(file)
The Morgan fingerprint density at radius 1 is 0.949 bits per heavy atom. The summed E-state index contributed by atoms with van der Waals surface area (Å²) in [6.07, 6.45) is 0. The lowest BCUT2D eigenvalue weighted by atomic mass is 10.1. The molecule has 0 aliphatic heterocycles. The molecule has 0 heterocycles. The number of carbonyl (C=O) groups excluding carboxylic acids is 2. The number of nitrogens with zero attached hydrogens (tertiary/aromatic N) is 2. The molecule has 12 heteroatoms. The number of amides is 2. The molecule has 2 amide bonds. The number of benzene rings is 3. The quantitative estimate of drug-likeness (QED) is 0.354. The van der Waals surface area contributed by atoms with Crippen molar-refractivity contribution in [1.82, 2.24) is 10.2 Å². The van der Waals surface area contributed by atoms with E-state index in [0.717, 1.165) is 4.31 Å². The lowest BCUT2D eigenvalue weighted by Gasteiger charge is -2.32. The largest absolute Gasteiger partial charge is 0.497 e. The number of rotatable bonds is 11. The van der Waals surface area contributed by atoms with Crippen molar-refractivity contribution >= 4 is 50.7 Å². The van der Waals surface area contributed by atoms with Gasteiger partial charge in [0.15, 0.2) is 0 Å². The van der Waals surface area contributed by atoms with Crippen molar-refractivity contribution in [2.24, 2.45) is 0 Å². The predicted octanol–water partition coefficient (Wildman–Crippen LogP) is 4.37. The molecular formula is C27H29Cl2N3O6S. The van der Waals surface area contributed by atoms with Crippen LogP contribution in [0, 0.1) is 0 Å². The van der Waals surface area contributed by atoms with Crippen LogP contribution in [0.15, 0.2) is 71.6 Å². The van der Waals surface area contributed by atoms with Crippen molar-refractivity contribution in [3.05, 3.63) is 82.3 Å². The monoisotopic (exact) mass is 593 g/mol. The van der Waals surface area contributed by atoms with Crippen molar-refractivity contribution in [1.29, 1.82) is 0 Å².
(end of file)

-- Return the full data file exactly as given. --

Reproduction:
The Morgan fingerprint density at radius 1 is 0.949 bits per heavy atom. The summed E-state index contributed by atoms with van der Waals surface area (Å²) in [6.07, 6.45) is 0. The lowest BCUT2D eigenvalue weighted by atomic mass is 10.1. The molecule has 0 aliphatic heterocycles. The molecule has 0 heterocycles. The number of carbonyl (C=O) groups excluding carboxylic acids is 2. The number of nitrogens with zero attached hydrogens (tertiary/aromatic N) is 2. The molecule has 12 heteroatoms. The number of amides is 2. The molecule has 2 amide bonds. The number of benzene rings is 3. The quantitative estimate of drug-likeness (QED) is 0.354. The van der Waals surface area contributed by atoms with Crippen molar-refractivity contribution in [1.82, 2.24) is 10.2 Å². The van der Waals surface area contributed by atoms with E-state index in [0.717, 1.165) is 4.31 Å². The lowest BCUT2D eigenvalue weighted by Gasteiger charge is -2.32. The largest absolute Gasteiger partial charge is 0.497 e. The number of rotatable bonds is 11. The van der Waals surface area contributed by atoms with Crippen molar-refractivity contribution >= 4 is 50.7 Å². The van der Waals surface area contributed by atoms with Gasteiger partial charge in [0.15, 0.2) is 0 Å². The van der Waals surface area contributed by atoms with Crippen molar-refractivity contribution in [2.24, 2.45) is 0 Å². The predicted octanol–water partition coefficient (Wildman–Crippen LogP) is 4.37. The molecular formula is C27H29Cl2N3O6S. The van der Waals surface area contributed by atoms with Crippen LogP contribution in [0, 0.1) is 0 Å². The van der Waals surface area contributed by atoms with Crippen LogP contribution in [0.15, 0.2) is 71.6 Å². The van der Waals surface area contributed by atoms with Crippen molar-refractivity contribution in [3.05, 3.63) is 82.3 Å². The monoisotopic (exact) mass is 593 g/mol. The van der Waals surface area contributed by atoms with Crippen molar-refractivity contribution in [1.29, 1.82) is 0 Å².